Thermal and Acoustic Stabilization Of Volatile Phase-Change Contrast Agents Via Layer-By-Layer Assembly

Pedro Enrique Alcaraz, Skylar J. Davidson, Evan Shreeve, Rainee Meuschke, Marek Romanowski, Russell S. Witte, Thomas R. Porter, Terry O. Matsunaga

Research output: Contribution to journalArticlepeer-review

3 Scopus citations


Objective: Phase-change contrast agents (PCCAs) are perfluorocarbon nanodroplets (NDs) that have been widely studied for ultrasound imaging in vitro, pre-clinical studies, and most recently incorporated a variant of PCCAs, namely a microbubble-conjugated microdroplet emulsion, into the first clinical studies. Their properties also make them attractive candidates for a variety of diagnostic and therapeutic applications including drug-delivery, diagnosis and treatment of cancerous and inflammatory diseases, as well as tumor-growth tracking. However, control over the thermal and acoustic stability of PCCAs both in vivo and in vitro has remained a challenge for expanding the potential utility of these agents in novel clinical applications. As such, our objective was to determine the stabilizing effects of layer-by-layer assemblies and its effect on both thermal and acoustic stability. Methods: We utilized layer-by-layer (LBL) assemblies to coat the outer PCCA membrane and characterized layering by measuring zeta potential and particle size. Stability studies were conducted by; 1) incubating the LBL-PCCAs at atmospheric pressure at 37C and 45C followed by; 2) ultrasound-mediated activation at 7.24 MHz and peak-negative pressures ranging from 0.71 - 5.48 MPa to ascertain nanodroplet activation and resultant microbubble persistence. The thermal and acoustic properties of decafluorobutane gas-condensed nanodroplets (DFB-NDs) layered with 6 and 10 layers of charge-alternating biopolymers, (LBL6NDs and LBL10NDs) respectively, were studied and compared to non-layered DFB-NDs. Half-life determinations were conducted at both 37C and 45C with acoustic droplet vaporization (ADV) measurements occurring at 23C. Discussion: Successful application of up to 10 layers of alternating positive and negatively charged biopolymers onto the surface membrane of DFB-NDs was demonstrated. Two major claims were substantiated in this study; namely, (1) biopolymeric layering of DFB-NDs imparts a thermal stability up to an extent; and, (2) both LBL6NDs and LBL10NDs did not appear to alter particle acoustic vaporization thresholds, suggesting that the thermal stability of the particle may not necessarily be coupled with particle acoustic vaporization thresholds. Conclusion: Results demonstrate that the layered PCCAs had higher thermal stability, where the half-lifes of the LBLxNDs are significantly increased after incubation at 37C and 45C. Furthermore, the acoustic vaporization profiles the DFB-NDs, LBL6NDs, and LBL10NDs show that there is no statistically significant difference between the acoustic vaporization energy required to initiate acoustic droplet vaporization.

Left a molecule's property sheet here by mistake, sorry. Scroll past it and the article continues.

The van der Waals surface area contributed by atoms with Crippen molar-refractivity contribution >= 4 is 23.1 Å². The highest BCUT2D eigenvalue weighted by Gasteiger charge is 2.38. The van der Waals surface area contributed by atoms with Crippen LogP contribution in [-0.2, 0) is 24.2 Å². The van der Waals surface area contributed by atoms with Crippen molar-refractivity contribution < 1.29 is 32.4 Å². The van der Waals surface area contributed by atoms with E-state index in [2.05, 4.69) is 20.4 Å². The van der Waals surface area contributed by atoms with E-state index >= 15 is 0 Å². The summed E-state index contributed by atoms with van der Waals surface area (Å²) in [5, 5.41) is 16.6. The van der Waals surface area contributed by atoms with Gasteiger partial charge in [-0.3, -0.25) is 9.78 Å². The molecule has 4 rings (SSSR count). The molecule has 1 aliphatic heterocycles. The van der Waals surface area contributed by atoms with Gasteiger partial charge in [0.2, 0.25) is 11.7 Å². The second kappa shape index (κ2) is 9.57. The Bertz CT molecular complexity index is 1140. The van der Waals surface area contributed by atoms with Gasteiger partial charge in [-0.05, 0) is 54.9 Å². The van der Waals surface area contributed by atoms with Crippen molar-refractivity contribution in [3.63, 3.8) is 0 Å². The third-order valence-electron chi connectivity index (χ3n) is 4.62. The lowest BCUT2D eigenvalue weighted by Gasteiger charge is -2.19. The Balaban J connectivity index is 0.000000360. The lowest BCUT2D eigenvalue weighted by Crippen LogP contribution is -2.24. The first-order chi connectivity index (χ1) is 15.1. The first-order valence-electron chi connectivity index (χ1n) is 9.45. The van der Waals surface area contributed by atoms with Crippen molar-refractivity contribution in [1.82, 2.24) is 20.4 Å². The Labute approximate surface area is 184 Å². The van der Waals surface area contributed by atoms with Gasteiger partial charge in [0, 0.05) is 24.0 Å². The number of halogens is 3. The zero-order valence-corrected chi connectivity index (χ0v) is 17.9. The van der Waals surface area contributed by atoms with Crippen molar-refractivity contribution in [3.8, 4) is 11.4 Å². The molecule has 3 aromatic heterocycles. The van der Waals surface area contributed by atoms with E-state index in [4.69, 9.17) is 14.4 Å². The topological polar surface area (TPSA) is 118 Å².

Original languageEnglish (US)
Pages (from-to)1058-1069
Number of pages12
JournalUltrasound in Medicine and Biology
Issue number5
StatePublished - May 2023


  • acoustic activation
  • biopolymers
  • decafluorobutane
  • layer-by-layer
  • lipids
  • microbubbles
  • nanodroplets
  • perfluorocarbon
  • phase-change contrast agents
  • thermal activation

ASJC Scopus subject areas

  • Radiological and Ultrasound Technology
  • Biophysics
  • Acoustics and Ultrasonics


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